Record $20 million matching gift will fund early-career faculty fellowships in perpetuity

(UC Berkeley video by Michael Lin)

UC Berkeley has received a $20 million matching gift from the Hellman Fellows Fund to create The Society of Hellman Fellows, which will double the number of fellowships awarded to early-career faculty each year through the Hellman Fellows Program.

Established at UC Berkeley in 1995 by the late F. Warren and Patricia (Chris) Hellman, the Hellman Fellows Program has become an important source of support for Berkeley faculty, creating a bridge to tenure for junior faculty who show exceptional academic promise at the start of their careers. Since its inception 23 years ago, 384 young faculty from multiple fields have been awarded Hellman Fellowships at Berkeley, and 94 percent of former fellows have gone on to earn tenure, according to numbers from 1995 to 2014.

The children of Chris and Warren Hellman (left to right): Marco “Mick” Hellman ’83; Judith Hellman ’84; Frances Hellman, dean of the Division of Mathematical & Physical Sciences at UC Berkeley; and Patricia Hellman Gibbs. (Photo by Michael Riley)

The children of Chris and Warren Hellman (left to right): Marco “Mick” Hellman ’83; Judith Hellman ’84; Frances Hellman, dean of the Division of Mathematical and Physical Sciences at UC Berkeley; and Patricia Hellman Gibbs. (Photo by Michael Riley)

“The Hellman Fellows Program was created to identify promising young assistant professors who, with that extra help in this critical moment of their career, are able to produce the research that then gets them tenure,” says Frances Hellman, dean of the Division of Mathematical and Physical Sciences at Berkeley who, with her three siblings—Patricia Hellman Gibbs, Marco Hellman, and Judith Hellman—made the gift to honor their parents’ legacy.

Representing the largest single gift from the Hellman Fellows Fund, the $20 million challenge grant provides Berkeley with a major boost in endowed funds to support the program in perpetuity. Once fully endowed, the Society of Hellman Fellows will award 32 fellowships a year to exceptional junior faculty in science, technology, engineering and mathematics (STEM); arts and humanities; the social sciences; and Berkeley’s 10 professional schools. Designed for assistant professors who have exhausted start-up funds (generally after year two), the fellowships provide an invaluable lifeline to academic success and range from $30,000 to $60,000 — depending on proposed research costs.

“The first few years are challenging for young faculty because external grants are competitive and hard to come by,” says Chancellor Carol Christ. “The Hellman Fellowships provide critical resources to these exceptional scholars, and the university and its students benefit from their success. The impact of the Hellman family’s generosity cannot be overstated. Today, faculty they supported two decades ago are changing the world with their discoveries.”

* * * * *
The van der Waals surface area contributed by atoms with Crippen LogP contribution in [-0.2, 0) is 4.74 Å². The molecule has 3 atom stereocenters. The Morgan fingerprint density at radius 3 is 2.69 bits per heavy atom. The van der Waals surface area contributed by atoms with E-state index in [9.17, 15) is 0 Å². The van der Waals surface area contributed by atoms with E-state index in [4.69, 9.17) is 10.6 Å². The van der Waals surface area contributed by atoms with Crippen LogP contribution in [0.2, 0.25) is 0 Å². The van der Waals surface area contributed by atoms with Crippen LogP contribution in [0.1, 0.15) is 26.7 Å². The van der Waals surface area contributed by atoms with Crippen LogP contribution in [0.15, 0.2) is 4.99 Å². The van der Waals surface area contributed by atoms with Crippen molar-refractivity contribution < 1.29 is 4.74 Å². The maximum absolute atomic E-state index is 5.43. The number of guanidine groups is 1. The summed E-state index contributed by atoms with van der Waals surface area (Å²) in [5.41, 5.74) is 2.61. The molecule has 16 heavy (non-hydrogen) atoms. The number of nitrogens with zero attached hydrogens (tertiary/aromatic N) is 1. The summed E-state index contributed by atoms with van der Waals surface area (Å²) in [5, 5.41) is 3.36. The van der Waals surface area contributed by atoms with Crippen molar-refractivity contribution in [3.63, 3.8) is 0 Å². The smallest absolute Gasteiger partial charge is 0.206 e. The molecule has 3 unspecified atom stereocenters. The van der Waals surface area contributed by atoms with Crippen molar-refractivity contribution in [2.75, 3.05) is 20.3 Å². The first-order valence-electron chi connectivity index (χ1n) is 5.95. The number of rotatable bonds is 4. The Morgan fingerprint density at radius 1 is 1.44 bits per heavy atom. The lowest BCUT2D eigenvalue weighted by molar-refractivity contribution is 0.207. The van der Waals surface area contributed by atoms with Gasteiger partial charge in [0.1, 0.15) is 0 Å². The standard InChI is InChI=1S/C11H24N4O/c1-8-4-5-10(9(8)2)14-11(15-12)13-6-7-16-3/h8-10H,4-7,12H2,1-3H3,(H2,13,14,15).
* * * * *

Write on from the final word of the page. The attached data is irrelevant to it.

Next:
Notable former Hellman Fellows include Ehud Isacoff, director of UC Berkeley’s Helen Wills Neuroscience Institute and the new Berkeley Brain Initiative. He was among the first cohort to receive a fellowship in 1995. Today, he is considered a world leader in the burgeoning field of neurotechnology and is a principal investigator on a $27.6 million federal grant to illuminate new directions in implantable brain-computer interfaces that may one day treat neurological diseases such as Alzheimer’s, blindness and paralysis.

“Breaking into funding was very hard at the start,” says Isacoff, who was recently elected a fellow to the National Academy of Sciences. “The Hellman Fellowship enabled me to survive long enough to make it.”

The fellowship is also a critical source of funding for early-career faculty in the humanities and social sciences, where funding is typically scarce.

“The Hellman Fellowship is one of the few sources of funding for the humanities at a time in which humanity itself faces unprecedented challenges,” says Angela Marino, associate professor in the Department of Theatre, Dance and Performance Studies who received a fellowship in 2016. “It’s putting water into the desert, and things will bloom from that.”

Warren and Chris Hellman

Warren and Chris Hellman

Warren and Chris Hellman were inspired to launch the Hellman Fellows Program by their daughter Frances, then a faculty member at UC San Diego who had experienced her own challenges as a junior academic establishing her research career. Since its inception, the Hellman Fellows Program has provided a total of $45 million in support to nearly 1,450 junior faculty across all 10 UC campuses.

Warren Hellman was a storied financier and co-founder of the multibillion-dollar private equity investment firm Hellman & Friedman, and he is known by many for launching San Francisco’s beloved free weekend music festival, Hardly Strictly Bluegrass. Chris Hellman, a former ballet dancer, is also remembered for her 30 years of service to the San Francisco Ballet and was named the ballet’s first chair emeritus. Warren and Chris were devoted to philanthropy, and Berkeley was an important piece of their giving. Warren, a former Cal water polo player who graduated in 1955, was a trustee of the UC Berkeley Foundation and co-chaired the university’s landmark Campaign for the New Century, which raised $1.44 billion — a record at the time. And in 2010, he was one of three primary donors whose gifts made possible the transfer of the 10,000-piece Magnes Collection of Jewish Art and Life to the Bancroft Library. Although Chris and Warren were involved with many organizations through their philanthropy, the Hellman Fellows Program was a primary point of pride, says Frances.

“It was truly one of my parents’ greatest joys,” she says. “They appreciated the intelligence, rigor, creativity and enthusiasm each fellow brought to their area of study, and they loved to hear about the projects.”